Unlikely. But if you have access to your friend's insurance policy, read the exclusions.
There probably is an exclusion for damage to property used by the insured (your friend in this instance). If that is the case, the exclusion applies because the damage to your car occurred when your friend (the insured) was using it.
If he had property damage coverage for his own vehicle, it likely would cover your vehicle. Your question, however, states that he only had liability coverage.
Usually, but it will depend on the language of the coverage. I would file a claim and possibly consult with an attorney to evaluate the facts of the case. Best of luck.
I am licensed in California, therefore, my answers are based on general prinicpals of law or California law, which may not be applicable in your jurisdiction. Answers posted to Avvo are for general information only. Do not conclusively rely on any information posted online when deciding what to do about your case. Every case depends is fact dependent, and responses are limited to and is based on the information you posted. No attorney-client relationship shall be created through the use reading of this response on Avvo. You should never delay seeking legal advice, disregard legal advice, or commence or discontinue any legal action because of information in this response.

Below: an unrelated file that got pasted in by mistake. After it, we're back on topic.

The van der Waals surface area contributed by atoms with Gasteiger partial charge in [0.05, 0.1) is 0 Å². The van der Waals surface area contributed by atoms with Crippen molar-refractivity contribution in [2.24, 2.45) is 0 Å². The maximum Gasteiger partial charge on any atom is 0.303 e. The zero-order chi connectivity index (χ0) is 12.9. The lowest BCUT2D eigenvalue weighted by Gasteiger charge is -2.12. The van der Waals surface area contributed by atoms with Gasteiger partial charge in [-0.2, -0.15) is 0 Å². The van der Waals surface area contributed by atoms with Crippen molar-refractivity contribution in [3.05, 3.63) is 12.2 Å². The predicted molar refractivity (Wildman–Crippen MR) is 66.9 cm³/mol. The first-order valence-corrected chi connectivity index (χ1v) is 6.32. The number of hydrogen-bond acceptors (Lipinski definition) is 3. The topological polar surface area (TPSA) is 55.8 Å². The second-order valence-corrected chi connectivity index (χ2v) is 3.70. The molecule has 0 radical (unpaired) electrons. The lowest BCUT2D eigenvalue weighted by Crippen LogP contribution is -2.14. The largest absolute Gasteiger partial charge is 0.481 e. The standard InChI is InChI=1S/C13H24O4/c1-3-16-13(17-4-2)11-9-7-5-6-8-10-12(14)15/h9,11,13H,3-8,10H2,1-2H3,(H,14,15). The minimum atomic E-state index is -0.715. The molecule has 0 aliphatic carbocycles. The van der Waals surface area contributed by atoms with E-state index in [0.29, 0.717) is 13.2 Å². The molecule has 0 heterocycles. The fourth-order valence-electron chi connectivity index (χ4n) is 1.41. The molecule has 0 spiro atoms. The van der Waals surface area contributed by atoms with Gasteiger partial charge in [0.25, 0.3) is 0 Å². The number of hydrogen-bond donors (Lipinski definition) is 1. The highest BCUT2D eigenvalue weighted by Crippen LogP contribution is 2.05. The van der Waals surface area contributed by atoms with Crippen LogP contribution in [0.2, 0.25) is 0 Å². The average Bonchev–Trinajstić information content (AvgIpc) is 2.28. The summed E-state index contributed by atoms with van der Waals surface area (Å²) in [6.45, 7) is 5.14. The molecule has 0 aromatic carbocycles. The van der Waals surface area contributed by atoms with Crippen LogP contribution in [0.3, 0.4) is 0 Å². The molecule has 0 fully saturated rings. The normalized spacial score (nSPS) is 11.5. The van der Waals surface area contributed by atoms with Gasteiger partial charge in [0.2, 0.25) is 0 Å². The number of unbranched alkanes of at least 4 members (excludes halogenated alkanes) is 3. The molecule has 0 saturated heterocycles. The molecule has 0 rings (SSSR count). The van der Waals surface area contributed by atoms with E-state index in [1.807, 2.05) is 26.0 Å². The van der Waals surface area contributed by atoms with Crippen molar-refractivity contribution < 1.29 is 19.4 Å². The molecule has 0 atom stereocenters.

Generally the insurance policy covering a vehicle involved in an accident is "primary", meaning it covers the loss first, and a policy covering the driver is "secondary", meaning it only kicks in if the first policy doesn't cover the entire loss. This is true even though the accident was the driver's fault.
A local attorney would need to review the policies.
Only 29% Contingency Fee! Phone: 215-510-6755 www.InjuryLawyerPhiladelphia.com
Sign up to receive a 3-part series of useful information and advice about personal injury law.